Home Trading system Design Basic notions The Nature of Risk and Opportunity

The Nature of Risk and Opportunity


The Nature of risk and opportunity

To help us in the task of exploring and finding a sound trading system, we’ll examine the features of risk and opportunity.

In the article Are Forex Exchanges Casinos in Disguise, we saw that the nature of the trading environment is mostly random. Traders have the illusion of control because they choose their trades (the lotto bias), but the real truth is randomness or luck is at least as essential for the outcome of their trades as their skills.

We have seen that, even when the trader has an edge, his bias for the law of the small numbers makes him think the system is not sound.

Below we show five possible trading histories of a perfectly good trading system, which presents a 5% edge over a coin toss, trading in an initial account of 10,000 dollars using a constant 300-dollar risk.

Fig 1 – 5 Different Trading paths of a System with 5% edge

Everybody would love a trading system like this! Right? But let’s put a magnifying glass over the first 100 trades.

Fig 2 – First 40 trades if the Featured System

By looking at Fig 2, we can see some shocking facts. Even when all these trading histories were from the same system with 5% edge, we observe that some paths experience large drawdowns, and all but one of the curves show almost no profits after 100 trades.

The blue equity curve had a nice run up to higher than 40% gain in trade Nr 62, and then it almost completely lost all that profit after 38 more trades. We can see also, that one of the possible equity curves moves underwater virtually all the 100 first trades.

If we look attentively at the different paths on fig 1, we see that, although there is a continuous equity growth, the drawdowns continue appearing. This is not to show that many traders would reject this system before the end of trade Nr 100, or even, before trade Nr 40.

This demonstration is to show that the sensation of controlling anything is an illusion. Also, the idea that somebody can forecast the markets is also illusory.  We can only evaluate scenarios and create an opportunity by assessing the potential rewards and its risk.

If you still do not believe in the randomness of the markets, I’ve taken the 1-minute close of the EURUSD for April 2019 and plotted five different equity curves (Using Monte Carlo Resampling), including a real buy and hold curve assuming one mini-lot bet. I dare you to guess which is the buy and hold curve one and which the ones cooked by the resampling process.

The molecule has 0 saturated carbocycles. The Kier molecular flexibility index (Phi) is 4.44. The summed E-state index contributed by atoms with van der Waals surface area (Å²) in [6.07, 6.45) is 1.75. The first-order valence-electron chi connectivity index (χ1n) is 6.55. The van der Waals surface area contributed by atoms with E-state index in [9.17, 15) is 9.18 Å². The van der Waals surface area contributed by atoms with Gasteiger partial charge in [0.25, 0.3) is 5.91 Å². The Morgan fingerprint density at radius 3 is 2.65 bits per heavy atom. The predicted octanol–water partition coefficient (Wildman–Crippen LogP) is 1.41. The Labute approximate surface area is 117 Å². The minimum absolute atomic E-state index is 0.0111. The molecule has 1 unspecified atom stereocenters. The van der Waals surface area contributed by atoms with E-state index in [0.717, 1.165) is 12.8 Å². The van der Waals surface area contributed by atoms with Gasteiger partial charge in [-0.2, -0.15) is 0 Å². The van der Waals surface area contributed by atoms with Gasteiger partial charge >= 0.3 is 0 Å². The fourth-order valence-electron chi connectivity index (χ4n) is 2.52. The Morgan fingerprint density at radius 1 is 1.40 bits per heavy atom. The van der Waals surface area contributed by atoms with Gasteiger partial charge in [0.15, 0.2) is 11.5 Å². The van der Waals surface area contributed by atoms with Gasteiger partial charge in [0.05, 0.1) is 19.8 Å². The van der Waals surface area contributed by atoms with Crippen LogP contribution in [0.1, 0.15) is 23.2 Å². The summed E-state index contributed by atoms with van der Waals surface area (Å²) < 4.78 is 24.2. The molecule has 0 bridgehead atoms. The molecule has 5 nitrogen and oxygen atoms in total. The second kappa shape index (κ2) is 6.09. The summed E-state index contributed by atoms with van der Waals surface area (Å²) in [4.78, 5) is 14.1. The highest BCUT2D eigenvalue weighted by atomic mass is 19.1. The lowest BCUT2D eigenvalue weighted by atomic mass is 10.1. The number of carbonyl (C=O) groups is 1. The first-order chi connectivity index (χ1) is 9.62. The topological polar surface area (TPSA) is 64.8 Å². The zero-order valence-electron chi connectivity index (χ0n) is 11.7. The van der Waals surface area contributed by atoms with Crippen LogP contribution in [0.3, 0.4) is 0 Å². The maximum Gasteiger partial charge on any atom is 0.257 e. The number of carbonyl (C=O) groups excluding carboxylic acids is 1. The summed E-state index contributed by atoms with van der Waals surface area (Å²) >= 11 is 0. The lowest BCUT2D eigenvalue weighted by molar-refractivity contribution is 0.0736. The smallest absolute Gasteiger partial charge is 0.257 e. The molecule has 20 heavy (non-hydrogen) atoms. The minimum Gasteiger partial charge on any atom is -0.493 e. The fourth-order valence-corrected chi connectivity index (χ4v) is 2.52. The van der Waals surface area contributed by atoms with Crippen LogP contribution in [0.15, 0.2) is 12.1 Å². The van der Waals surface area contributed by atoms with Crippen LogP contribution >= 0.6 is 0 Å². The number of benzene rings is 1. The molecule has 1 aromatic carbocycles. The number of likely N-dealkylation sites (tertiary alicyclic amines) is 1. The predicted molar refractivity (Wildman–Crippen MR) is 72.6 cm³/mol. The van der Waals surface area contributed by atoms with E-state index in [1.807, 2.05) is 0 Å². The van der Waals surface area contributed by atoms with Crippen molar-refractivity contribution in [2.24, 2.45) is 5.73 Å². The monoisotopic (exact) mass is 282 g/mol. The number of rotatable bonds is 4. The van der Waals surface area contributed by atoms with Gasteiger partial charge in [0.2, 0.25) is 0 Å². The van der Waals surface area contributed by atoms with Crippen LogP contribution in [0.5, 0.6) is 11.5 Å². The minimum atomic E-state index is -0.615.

Fig 3 – EURUSD 1-minute Equity Curve together with Five Similar Resampled Curves

The preceding discussion is to state one clear fact: It is very hard to design a sound trading system depicting per cent winners higher than 50%.  Usually, high-per cent winners are achieved at the expense of over-optimisation, low reward-to-risk ratios, and, worse, using dangerous martingale methods, one of the main causes of account “deaths” in Forex.

People in Forex expend their time trying to forecast the markets when this is futile while ignoring one key trading element which they can control: The reward and its risk.

In the figure below, you will see 20 equity curves of a game with 10% winners and 90% losers. I want you to look at an extreme case to realise that per cent winners is not the only variable. We have to take into account the reward-to-risk ratio (in this case it is a 15:1 reward ratio, but a 10% winner system begins being profitable starting from an R/r =11.

Fig 4 – A Game with 10% winners and an R/r = 15

Do you get the implication of these curves above?

It means that if you’re able to build a system with a mean reward-to-risk ratio of 15 you can trade without forecasting anything. getting just 10% of winners cannot be called “forecasting”! Of course, there is no need to go to this extreme. What I mean is, we can build systems focused on the Reward to risk ratio and let the other parameters as “improvements! on the main parameter.

Let’s see the equity curves an achievable system with less than 40% of winners and a reward-to-risk ratio of 2, which bets a constant $100 on every trade:

Fig 4 – A Game with 39% winners and an R/r = 2


Risk and Reward

We’ll call risk the amount of money we agree to lose to get a profit. From now on, let’s call this cost R. We will evaluate the opportunity as a multiple n of R.

The ideas we can take from the above exercises are:

  • If we spot nR opportunit¡es we can fail  n-1 times and the strategy is still profitable.
  •  A high n is the best protection against a drop in the %gainers of our system.
  • Therefore a high n makes a trading system more robust
  • There is no need to try forecasting price changes to make money
  • If there is no need to predict, since real money comes from high n through well-chosen entries, exits and stops, not per cent winners.
  • Opportunities with high n and decent winning chances is the main goal when designing a trading system.

We should look at the reward ratio nR as a kind of insurance against a potential drop in the per cent of winners, and make sure our systems inherit that kind of safe protection.

Finally, we must avoid nxR’s below 1, since it forces our system to be right more than 50% of the time, and, as we have seen above, it is very difficult to attain.

Now, I feel we all know far better what we should seek as traders: Good opportunities with reduced cost and a reasonable likelihood to happen.


Final note: The real buy-and-hold EURUSD is the blue curve.

Images were drawn using my personally developed Python code.



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